From Academic Kids

For alternative uses of "Ludlow" see Ludlow (disambiguation).


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Feathers Hotel, Ludlow (Photo by Mick Knapton)

Ludlow is a town in Shropshire, situated almost on the border between England and Wales. It lies within the bend of the Teme River, forming an area of 350 acres (1.4 km²) about a small hill. The crest of this rise formed the site of the castle and market place of the original town, and from there the streets sloped downward to the Teme, or northward toward the Corve tributary.

The town is also very close to the border between Shropshire and Herefordshire, and in the Domesday Book was included in Herefordshire. As a result of this location, it became important in medieval times and its large castle remains largely intact. Ludlow Castle was the seat of the Council of Wales and the Marches and a temporary home to several holders of the title Prince of Wales, notably Arthur Tudor, who died there in 1502. It is now the headquarters of the South Shropshire district.

Ludlow contains some fine examples of black and white timbered buildings including the Feathers Hotel (pictured), and has featured in movies and TV programmes including Tom Sharpe's Blott on the Landscape.

Famous people from Ludlow include:

In recent years Ludlow has become an unlikely gastronomic centre. It is the only rural town in England with three Michelin starred restaurants and also has an annual food festival. Ludlow is a member of Cittaslow, the slow town movement also related to slow food.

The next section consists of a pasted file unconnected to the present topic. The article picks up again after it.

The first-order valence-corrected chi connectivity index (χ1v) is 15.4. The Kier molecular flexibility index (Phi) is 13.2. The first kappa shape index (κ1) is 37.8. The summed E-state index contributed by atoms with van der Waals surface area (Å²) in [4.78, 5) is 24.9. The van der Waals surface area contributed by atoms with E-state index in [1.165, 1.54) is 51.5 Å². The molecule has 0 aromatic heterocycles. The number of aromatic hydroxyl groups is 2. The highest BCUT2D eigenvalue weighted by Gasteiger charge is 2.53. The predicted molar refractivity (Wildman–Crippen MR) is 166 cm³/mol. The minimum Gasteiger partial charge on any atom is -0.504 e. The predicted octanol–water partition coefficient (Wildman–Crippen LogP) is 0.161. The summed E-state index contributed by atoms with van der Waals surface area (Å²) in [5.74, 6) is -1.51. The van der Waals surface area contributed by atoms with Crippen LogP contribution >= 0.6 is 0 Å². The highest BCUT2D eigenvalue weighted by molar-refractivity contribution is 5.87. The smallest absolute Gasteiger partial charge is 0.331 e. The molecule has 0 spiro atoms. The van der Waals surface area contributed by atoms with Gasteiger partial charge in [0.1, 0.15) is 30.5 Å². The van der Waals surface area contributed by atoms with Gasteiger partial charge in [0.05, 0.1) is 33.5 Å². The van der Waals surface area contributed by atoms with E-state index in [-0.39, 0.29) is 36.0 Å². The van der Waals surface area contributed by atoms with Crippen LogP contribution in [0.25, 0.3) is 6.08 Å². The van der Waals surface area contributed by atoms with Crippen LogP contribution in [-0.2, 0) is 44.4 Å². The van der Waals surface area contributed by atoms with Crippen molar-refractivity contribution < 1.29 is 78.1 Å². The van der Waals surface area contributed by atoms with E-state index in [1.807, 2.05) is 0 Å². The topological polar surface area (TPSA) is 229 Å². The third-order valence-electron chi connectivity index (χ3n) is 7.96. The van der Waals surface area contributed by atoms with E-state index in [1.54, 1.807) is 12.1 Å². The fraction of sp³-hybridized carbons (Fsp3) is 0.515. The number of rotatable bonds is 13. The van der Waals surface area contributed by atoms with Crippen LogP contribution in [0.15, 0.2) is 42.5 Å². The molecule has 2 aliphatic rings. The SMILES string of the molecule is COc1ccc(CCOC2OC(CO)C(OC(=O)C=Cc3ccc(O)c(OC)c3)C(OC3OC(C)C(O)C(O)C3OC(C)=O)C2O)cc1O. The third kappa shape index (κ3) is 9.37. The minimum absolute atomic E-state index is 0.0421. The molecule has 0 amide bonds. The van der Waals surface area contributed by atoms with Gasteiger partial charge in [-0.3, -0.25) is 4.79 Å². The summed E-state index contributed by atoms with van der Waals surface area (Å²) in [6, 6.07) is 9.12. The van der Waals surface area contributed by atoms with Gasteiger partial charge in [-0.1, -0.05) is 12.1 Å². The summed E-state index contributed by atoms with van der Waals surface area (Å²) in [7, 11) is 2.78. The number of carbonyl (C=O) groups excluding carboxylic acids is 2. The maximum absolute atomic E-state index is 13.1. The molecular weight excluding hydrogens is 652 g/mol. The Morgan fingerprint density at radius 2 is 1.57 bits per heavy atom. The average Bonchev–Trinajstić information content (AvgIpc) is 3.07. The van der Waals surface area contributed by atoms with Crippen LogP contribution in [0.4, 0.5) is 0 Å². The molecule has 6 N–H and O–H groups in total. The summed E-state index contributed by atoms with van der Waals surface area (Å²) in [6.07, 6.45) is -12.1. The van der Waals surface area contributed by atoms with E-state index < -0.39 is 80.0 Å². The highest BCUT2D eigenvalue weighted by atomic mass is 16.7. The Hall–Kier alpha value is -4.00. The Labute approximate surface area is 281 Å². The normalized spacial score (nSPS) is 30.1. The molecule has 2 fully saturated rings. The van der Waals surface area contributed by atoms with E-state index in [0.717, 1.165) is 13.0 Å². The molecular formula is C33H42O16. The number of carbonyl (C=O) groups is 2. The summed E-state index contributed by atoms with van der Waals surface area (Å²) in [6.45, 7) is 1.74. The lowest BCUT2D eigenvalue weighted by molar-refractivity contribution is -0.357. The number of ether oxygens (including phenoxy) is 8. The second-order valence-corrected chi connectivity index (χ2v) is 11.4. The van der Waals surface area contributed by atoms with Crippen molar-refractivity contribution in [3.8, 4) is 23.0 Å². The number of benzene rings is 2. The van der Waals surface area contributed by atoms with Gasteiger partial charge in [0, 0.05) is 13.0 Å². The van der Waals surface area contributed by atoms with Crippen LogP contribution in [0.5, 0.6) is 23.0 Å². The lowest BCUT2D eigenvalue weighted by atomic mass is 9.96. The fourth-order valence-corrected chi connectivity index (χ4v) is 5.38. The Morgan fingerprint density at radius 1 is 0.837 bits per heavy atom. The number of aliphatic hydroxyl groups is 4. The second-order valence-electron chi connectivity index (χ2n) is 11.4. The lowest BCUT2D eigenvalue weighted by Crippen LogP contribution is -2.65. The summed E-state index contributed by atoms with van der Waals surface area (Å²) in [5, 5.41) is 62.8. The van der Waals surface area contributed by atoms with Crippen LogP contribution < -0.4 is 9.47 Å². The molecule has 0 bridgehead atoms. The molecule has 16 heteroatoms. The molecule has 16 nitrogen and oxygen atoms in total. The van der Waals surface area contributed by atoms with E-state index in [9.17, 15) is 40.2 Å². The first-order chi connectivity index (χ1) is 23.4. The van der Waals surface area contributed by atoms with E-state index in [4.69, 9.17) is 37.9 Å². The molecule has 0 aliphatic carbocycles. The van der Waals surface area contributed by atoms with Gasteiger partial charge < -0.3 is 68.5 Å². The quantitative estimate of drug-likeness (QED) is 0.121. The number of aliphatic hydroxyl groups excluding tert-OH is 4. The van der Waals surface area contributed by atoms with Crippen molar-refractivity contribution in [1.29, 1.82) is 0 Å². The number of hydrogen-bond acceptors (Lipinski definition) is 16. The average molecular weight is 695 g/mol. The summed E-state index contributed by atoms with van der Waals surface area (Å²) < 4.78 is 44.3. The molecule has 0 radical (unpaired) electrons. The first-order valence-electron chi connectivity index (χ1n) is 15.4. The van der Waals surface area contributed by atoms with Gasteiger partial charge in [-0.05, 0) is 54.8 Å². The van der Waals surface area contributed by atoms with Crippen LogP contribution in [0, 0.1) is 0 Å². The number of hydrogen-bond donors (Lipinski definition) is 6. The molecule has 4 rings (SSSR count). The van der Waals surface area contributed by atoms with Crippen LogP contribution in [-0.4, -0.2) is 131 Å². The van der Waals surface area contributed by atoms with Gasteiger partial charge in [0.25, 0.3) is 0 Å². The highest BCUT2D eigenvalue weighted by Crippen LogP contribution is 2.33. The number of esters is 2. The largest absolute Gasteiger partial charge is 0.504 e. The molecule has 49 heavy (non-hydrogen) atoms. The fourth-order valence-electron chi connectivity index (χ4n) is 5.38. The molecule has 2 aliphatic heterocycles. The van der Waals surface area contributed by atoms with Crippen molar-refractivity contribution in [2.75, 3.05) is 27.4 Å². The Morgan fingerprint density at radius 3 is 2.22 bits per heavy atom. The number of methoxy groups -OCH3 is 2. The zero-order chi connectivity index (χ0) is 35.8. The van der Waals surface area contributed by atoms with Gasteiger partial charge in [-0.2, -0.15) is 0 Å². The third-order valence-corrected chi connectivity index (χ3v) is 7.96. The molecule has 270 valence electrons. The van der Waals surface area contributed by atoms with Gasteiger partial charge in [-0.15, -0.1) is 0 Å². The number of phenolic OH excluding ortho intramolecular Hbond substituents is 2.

When the Domesday Book survey was performed subsequent to the Norman conquest, this site was home to the unoccupied large Stanton Manor. Possession of this structure was granted to William the Conqueror's henchman Walter Lacy. Walter's son Roger Lacy, began the construction of a castle on the crest of the hill between about 1086 and 1094, forming what is now the inner bailey. Between c. 1090 and 1120, the Chapel of St. Mary Magdalene was built inside the walls, and by 1130 the Great Tower was added to form the gatehouse. The castle formed an important border fortification along the Marches of Wales, and played a significant role in local conflicts.

Records show that the name 'Lodelowe' was in use for this site by the year 1138. At the time this section of the Teme river contained rapids, and so the hlud of Ludlow came from 'the loud waters', while hlaw meant hill. Thus Ludlow meant a place on a hill by a loud river. Some time around the 12th century weirs were added along the river, taming these rapid flows. Later in the same century the larger outer bailey was added to the castle.

About this time the locale began to form a town, part of a deliberate policy of pacification by the Normans. The community also provided a useful source of income for the lords, based on rents, fines, and tolls. The town layout was deliberately planned, so the streets formed a regular grid, although they were adapted somewhat to match the local geography. The first road was most likely High Street, which formed the wide market place to the east of the castle. The town continued to grow, joining an old north-south road, now called Corve Street to the north and Old Street to the south. Mill Street and Broad Street were added later.

The growth of the town by settlement from the surrounding lands resulted in the repair and expansion of the parish church. The town continued to prosper, and reached a steady population of about 2,000 for several centuries thereafter. It became a significant market center for the area, and market day was held on every Thursday up through the 15th century. The town was licensed to build a wall in 1233, and this was constructed about the central part of the community with four main gates and three postern gates.